When a Christian falls into gross immorality, the question arises: What came first: the desire to sin or the opportunity?
From what I’ve seen and heard of fallen pastors it’s almost always the desire to sin that comes first. It’s not that they were walking closely with the Lord, keeping their hearts and minds holy, mortifying their lusts, etc., and suddenly an opportunity for sex just came out of nowhere and they fell into it almost “accidentally.” In fact, I’ve never heard of such a scenario.
No, instead the man has allowed his imagination to stray, he’s begun to entertain fantasies about certain women, he’s comparing his wife unfavorably with then, and he’s maybe even started saying and doing certain things to attract them.
When that desire to sin is allowed to fester, it’s almost guaranteed that the devil will arrange for some opportunity to arise that the man is already primed for. The desire he has entertained has made him highly flammable and it only takes a small spark of opportunity for his whole life to go up in flames (and many others in his and her family with him).
The critical lesson is that if we crucify the desire, God will almost always shield us from the opportunity. And even if God may permit the devil to throw a spark of opportunity our way, there’s nothing in the heart that will easily catch fire.
However, if we entertain and enjoy the desire to sin, God may permit the opportunity to sin to coincide. Look around you, the church is full of the charred remains of such catastrophic infernos.
When the Pastor Has an Affair | ThomRainer.com
Thom Rainer shares some lessons from churches that have gone through this tragic time. Sadly this article is frequently needed these days. The areas I see churches failing in most are #3 & 5.
A whopping 70 percent of U.S. pastors said their marriage relationship was ‘excellent,’ while 26 percent described it as ‘good.’ In the overall population, less than half of U.S. adults (46 percent) ranked their marriage relationship as ‘excellent,’ while 35 percent described it as ‘good.’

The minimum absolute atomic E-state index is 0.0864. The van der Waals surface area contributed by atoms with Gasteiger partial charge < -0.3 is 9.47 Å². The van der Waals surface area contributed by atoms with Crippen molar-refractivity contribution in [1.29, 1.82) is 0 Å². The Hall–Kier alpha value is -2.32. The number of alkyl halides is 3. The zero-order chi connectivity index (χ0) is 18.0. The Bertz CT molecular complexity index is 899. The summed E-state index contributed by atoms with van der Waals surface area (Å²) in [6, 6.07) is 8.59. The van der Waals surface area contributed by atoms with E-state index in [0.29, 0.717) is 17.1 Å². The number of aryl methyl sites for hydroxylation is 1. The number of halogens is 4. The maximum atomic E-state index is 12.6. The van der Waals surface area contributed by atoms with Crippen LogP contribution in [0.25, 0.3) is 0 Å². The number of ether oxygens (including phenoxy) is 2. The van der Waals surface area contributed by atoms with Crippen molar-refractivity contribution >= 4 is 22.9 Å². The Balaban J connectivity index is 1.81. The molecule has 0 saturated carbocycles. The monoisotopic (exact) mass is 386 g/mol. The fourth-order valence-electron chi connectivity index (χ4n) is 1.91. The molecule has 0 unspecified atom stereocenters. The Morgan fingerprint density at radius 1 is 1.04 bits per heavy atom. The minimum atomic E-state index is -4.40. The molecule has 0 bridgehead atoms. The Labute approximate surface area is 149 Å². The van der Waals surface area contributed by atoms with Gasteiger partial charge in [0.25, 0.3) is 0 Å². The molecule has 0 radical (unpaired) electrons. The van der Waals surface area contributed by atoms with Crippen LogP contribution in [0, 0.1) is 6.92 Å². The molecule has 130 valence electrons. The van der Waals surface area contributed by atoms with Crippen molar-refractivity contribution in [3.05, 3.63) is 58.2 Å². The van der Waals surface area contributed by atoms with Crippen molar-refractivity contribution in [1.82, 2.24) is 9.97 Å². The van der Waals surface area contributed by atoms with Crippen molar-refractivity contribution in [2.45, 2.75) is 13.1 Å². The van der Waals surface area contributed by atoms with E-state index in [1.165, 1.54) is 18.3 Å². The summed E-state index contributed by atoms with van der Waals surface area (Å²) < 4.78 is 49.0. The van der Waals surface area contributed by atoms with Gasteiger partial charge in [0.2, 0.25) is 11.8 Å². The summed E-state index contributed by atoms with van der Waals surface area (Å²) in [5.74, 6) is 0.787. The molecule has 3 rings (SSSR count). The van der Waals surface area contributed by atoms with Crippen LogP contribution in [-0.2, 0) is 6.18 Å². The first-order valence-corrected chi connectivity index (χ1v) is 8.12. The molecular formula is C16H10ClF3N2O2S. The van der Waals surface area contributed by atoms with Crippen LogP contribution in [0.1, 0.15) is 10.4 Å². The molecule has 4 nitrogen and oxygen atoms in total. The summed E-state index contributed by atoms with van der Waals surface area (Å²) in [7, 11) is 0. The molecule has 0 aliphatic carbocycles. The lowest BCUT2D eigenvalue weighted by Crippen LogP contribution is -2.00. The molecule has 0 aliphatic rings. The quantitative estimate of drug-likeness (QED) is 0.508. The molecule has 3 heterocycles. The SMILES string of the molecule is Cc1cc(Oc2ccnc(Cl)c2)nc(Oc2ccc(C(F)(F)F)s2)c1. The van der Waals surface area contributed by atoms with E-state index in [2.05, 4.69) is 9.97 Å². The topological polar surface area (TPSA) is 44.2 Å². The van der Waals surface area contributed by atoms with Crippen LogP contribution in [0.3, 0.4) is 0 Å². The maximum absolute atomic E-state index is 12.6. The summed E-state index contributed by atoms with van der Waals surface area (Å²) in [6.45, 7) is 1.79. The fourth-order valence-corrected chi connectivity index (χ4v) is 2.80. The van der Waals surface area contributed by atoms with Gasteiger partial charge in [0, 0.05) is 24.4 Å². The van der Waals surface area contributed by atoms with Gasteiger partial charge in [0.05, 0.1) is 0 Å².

The Five Tests of False Doctrine | Tim Challies
“In summary, true doctrine (content) originates with God (origin), is grounded in the Bible (authority), and agrees with the whole of Scripture (consistency). Because such doctrine is sound (quality), it is healthy (benefit), and profitable (value) for us, and we are responsible for holding it (responsibility). False doctrine (content) originates with man (origin), is not grounded in the Bible (authority), and contradicts portions of Scripture (consistency). Because such doctrine is unsound (quality), it is unhealthy (benefit) and unprofitable (value) for us, and we are responsible for rejecting it (responsibility).”
As prominent pastors continue to fall left, right, and center, I’ve been thinking a lot about the verse: “He who endures to the end shall be saved” (Matt. 24:13). “To the end” are the words that haunt and challenge me. “To the end” is all that matters. If I don’t make it “to the end,” better never to have begun.
I don’t believe this is an unhealthy focus or fear. Even the Apostle Paul said: “I discipline my body and bring it into subjection, lest, when I have preached to others, I myself should become disqualified” (1 Cor. 9:27).
I think of the millions of unknown Christians who live unheralded lives of unimpeachable integrity and die beautifully in faith. Then I think of well-known pastors who fall into gross sin and bring dishonor upon the cause of Christ.
Better live unknown and die in faith, than live well-known and die in disgrace.
My new motto for the rest of my days: “To the end. To the end. To the end.”
How I Gleaned Hope from the Darkest Psalm “I’m so grateful Psalm 88 is included in Scripture. It reminds me that I can cry out to God with a broken heart and that he hears me—no matter how weak my prayers. It directs me to focus on the truth of who God is, for even in the darkest night, his grace still shines. And when it seems as though darkness is my only friend, I can remember Jesus Christ, who faced the darkness of the grave so that I could be called a friend of God. ”
Helping those who struggle with anxiety “When people struggle with anxiety, they need to address their physical needs as well. Sometimes this will mean talking to a doctor or other medical professional about their anxiety and receiving medical treatment. There’s no shame in needing help. If anxiety keeps them from fulfilling normal daily tasks, they need to get that help.”
Establish an understanding of what mental illness and mood disorders really are. Consider establishing resources right there in your church, including in-house training for staff, informational videos and pamphlets for parishioners. Invite speakers who have survived mental illness to come in and speak to members of the congregation. Consider preaching sermons on mental illness and mood disorders. Organize events centered around mental health Provide resources that will connect those in need with the right programs and medical professionals.
Pastors and Retirement Stewardship | Chris Cagle, Retirement Stewardship
“The same powerful forces that are at work and that make planning and preparing for retirement necessary for you and me are just as important to pastors. Things such as increased longevity, the need for income for life, taxes, inflation, the uncertainty of investments, and escalating healthcare costs, are all in play.”